By 12 months a child should be babbling, using combinations of consonant-vowel syllable
combinations, with adult-like intonation;
By age 6 years, most speech sounds should be mastered, although there is some variability in the precision of certain later-developing sounds such as ch, sh, z, j, v, th  and zh.
By 19 - 24 months, a child should be 25% to 50% intelligible (clear);
By 2 – 3 years ,he/she should be 50% to 75% intelligible;
By 4 -5 years, 75% to 90% intelligibility is expected, and
By 5+ years, intelligibility should be at 90% to 100%.

Mean  length of Utterance is a reliable predictor of language complexity and helps
gauge a child’s language development. The mean length of utterance is the number
of meaningful speech units in one utterance.
By 12 - 24 months, the child should be using 2 morphemes (meaningful units) per utterance, e.g. Mummy car;
By 31 – 34 months, he/she should be approaching 3 morphemes per utterance, e.g.
Mummy's car;
By 47 months (almost 4 years) a child's average length of utterance should be more than 4
morphemes per utterance, e.g. Mummy's car here; or Mummy's car's blue.

Sometimes it's helpful to measure the vocabulary that a child uses to determine if their
language is on track. It may be helpful to know that:
By 12 months, a child should have an approximate expressive vocabulary of 2 to 6
words;
By 24 months, that expressive vocabulary should have increased to 200 to 300 words,
By 36 months (three years) the child should be using around 1000 words.

Speech and Language development are far more complex than the above milestones would imply, but these milestones will help parents to know if their child is developing in an
expected way, and if in doubt, they should consider a Speech-Language assessment.
A Speech-Language Pathologist (SLP) is trained to assess the child's speech sounds
development and all aspects of language development, and compare them to expectations for same-age peers.

Is it possible to work on speech and language with a 2-year-old or
3-year-old


Absolutely! By making the therapy fun and interactive, children play games as
they work on speech and language without realizing it. Parents are absolutely
integral to children’s progress in therapy. We ask parents to work with their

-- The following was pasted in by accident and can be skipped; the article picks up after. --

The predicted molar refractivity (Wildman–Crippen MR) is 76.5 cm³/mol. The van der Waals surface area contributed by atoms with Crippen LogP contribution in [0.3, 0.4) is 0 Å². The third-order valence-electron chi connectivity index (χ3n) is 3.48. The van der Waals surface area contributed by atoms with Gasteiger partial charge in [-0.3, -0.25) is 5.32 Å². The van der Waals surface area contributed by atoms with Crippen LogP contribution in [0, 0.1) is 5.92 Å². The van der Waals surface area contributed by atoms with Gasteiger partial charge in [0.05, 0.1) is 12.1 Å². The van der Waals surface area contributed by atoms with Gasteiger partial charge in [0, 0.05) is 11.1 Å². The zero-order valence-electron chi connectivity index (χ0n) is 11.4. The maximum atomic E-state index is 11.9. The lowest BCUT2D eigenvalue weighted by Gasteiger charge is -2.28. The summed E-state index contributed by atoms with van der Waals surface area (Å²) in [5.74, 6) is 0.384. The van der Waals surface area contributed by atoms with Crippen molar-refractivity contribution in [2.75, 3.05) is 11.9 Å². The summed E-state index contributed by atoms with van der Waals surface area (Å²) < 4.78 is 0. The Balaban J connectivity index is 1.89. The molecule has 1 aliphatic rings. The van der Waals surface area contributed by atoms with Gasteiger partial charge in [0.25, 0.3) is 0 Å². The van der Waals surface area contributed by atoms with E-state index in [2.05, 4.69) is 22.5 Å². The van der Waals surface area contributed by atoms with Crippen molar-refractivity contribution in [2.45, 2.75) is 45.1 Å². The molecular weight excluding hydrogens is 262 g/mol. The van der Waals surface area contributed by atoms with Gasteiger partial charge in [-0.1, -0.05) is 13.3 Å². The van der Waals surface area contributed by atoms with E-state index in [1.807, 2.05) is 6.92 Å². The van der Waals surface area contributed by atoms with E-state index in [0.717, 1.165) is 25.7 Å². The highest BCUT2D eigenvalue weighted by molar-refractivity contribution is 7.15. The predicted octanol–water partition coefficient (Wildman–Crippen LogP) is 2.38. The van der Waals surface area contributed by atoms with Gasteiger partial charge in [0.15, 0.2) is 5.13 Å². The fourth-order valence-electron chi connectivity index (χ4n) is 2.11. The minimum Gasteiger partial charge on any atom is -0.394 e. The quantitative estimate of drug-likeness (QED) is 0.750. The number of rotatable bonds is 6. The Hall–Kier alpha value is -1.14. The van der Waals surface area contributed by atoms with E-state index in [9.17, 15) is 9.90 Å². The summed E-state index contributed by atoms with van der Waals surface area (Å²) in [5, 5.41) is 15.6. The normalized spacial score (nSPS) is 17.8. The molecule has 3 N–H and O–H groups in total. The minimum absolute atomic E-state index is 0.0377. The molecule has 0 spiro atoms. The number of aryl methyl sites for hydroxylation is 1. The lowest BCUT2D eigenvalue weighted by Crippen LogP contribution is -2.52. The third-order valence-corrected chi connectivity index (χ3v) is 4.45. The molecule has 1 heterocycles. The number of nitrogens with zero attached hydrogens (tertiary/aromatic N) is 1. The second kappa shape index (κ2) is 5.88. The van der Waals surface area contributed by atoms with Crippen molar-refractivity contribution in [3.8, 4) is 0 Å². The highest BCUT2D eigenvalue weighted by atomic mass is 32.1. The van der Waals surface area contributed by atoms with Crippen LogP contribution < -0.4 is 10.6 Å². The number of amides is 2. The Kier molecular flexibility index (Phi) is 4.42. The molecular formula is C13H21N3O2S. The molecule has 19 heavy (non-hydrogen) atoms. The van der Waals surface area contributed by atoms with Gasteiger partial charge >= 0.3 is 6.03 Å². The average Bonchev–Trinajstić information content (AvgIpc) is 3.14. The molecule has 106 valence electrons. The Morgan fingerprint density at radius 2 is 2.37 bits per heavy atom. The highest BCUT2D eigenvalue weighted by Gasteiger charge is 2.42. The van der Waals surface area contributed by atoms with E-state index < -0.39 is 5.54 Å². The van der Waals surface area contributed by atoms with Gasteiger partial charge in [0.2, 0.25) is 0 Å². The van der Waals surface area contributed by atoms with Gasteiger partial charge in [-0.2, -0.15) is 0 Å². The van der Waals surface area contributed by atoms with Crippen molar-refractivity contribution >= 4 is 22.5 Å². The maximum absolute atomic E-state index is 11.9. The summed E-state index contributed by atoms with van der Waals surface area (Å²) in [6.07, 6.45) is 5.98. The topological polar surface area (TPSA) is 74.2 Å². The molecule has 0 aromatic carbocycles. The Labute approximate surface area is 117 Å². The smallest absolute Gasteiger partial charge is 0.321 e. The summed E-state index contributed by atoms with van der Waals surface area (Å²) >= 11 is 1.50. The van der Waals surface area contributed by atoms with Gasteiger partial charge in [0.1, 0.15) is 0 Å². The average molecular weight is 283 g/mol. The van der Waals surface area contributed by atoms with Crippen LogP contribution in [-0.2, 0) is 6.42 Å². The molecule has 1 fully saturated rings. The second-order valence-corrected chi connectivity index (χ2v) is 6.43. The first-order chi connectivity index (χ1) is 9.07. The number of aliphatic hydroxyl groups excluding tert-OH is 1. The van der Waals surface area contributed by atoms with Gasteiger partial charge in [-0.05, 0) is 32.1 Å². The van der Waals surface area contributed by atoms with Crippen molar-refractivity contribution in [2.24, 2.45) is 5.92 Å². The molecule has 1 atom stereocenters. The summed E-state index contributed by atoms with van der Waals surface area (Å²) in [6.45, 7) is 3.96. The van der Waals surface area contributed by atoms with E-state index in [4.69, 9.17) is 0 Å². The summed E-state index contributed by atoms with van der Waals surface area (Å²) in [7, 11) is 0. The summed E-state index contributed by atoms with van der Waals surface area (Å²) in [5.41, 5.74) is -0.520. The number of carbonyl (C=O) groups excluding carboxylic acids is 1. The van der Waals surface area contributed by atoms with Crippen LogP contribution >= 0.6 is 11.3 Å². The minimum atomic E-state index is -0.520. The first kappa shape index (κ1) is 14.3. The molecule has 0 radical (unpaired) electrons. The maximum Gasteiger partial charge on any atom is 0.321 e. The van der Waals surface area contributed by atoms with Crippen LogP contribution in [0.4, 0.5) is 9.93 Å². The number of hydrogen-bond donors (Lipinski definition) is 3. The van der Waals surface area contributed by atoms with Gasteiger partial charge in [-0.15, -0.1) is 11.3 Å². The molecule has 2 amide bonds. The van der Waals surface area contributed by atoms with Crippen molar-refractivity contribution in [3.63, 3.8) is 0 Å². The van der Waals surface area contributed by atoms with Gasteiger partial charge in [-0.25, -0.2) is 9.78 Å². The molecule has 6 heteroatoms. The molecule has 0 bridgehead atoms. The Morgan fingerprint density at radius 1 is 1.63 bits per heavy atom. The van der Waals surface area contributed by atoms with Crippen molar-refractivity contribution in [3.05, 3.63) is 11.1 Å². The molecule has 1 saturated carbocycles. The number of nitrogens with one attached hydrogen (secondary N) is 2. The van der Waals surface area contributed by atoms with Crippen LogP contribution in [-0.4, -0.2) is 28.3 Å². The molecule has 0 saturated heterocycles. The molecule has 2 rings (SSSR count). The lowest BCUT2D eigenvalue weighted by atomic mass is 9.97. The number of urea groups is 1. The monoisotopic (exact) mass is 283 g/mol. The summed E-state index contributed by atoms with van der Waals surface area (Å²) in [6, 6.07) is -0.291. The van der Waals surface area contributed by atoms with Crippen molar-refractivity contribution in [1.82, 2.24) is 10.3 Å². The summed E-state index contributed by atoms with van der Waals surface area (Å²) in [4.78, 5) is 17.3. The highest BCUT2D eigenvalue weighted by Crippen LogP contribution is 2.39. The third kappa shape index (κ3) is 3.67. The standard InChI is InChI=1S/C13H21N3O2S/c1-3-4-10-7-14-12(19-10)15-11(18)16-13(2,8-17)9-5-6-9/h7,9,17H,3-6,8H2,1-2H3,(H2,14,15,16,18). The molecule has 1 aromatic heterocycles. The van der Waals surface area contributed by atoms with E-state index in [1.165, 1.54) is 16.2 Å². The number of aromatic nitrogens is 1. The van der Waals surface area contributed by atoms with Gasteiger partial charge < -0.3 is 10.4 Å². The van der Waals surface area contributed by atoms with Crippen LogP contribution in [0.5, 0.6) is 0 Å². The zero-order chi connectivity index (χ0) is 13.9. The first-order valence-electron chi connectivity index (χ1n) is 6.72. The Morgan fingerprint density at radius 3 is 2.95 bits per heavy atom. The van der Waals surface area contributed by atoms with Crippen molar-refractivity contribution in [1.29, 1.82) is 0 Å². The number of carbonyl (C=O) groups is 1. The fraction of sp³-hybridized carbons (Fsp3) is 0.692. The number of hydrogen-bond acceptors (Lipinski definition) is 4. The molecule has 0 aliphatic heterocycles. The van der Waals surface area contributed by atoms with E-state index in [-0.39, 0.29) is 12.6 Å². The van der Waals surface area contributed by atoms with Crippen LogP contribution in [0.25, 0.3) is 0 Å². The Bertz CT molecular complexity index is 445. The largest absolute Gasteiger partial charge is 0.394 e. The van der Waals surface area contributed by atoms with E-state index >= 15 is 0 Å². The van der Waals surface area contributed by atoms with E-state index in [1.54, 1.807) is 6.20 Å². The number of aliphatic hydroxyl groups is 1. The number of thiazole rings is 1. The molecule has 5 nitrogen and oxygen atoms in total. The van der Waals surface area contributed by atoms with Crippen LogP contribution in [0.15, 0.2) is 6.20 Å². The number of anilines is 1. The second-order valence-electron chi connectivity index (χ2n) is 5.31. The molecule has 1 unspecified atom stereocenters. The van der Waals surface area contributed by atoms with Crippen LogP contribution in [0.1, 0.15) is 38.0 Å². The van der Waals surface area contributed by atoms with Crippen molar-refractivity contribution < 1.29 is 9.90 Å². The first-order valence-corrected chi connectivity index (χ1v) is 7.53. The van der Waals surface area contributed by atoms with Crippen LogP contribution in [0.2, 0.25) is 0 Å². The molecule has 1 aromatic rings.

children at home. Everyone celebrates the child's success!


A few words about Stuttering


If your preschooler has been stuttering for more than 6 months, it may be time to
consult a speech-language pathologist. Fluency disruptions in the speech of young children who are developing speech and language skills are to be expected; however, as many as 4% will exhibit early stuttering behaviours in their speech. [fluency – the smooth, easy flow of
speech].

What is stuttering? Stuttering is easily recognized by repetition of sounds (c-c-c-can) and syllables (mo-mo-mommy), speech sound prolongation (mmmmmommy) and the inability to start or continue speaking (getting stuck). These speech behaviours may be accompanied by struggle, such as changes in voice loudness or pitch, facial grimacing or body movements. Some children may verbalize, "I can't say it!" in frustration. Parents are mystified when stuttering suddenly appears in their previously fluent young child’s speech. Stuttering typically shows up
when children begin using longer, more meaningful sentences, somewhere around the age of 3.

The Good News about Stuttering: About 75% of preschool children will stop stuttering naturally without intervention within one year of beginning to stutter. In about 25% of children, stuttering may come and go but doesn't ever disappear completely. In some cases, stuttering develops to pervade speech, or progressively becomes worse. While it is not possible to predict which
children will recover from stuttering on their own and which will continue to stutter, a speech-language pathologist can assess each child's unique situation to determine an appropriate management plan. Treatment is recommended in the early stages of stuttering because it is more amenable to change than more established stuttering. Waiting until the child is 5 or 6 is
not the wisest decision, even if the stuttering is fairly new.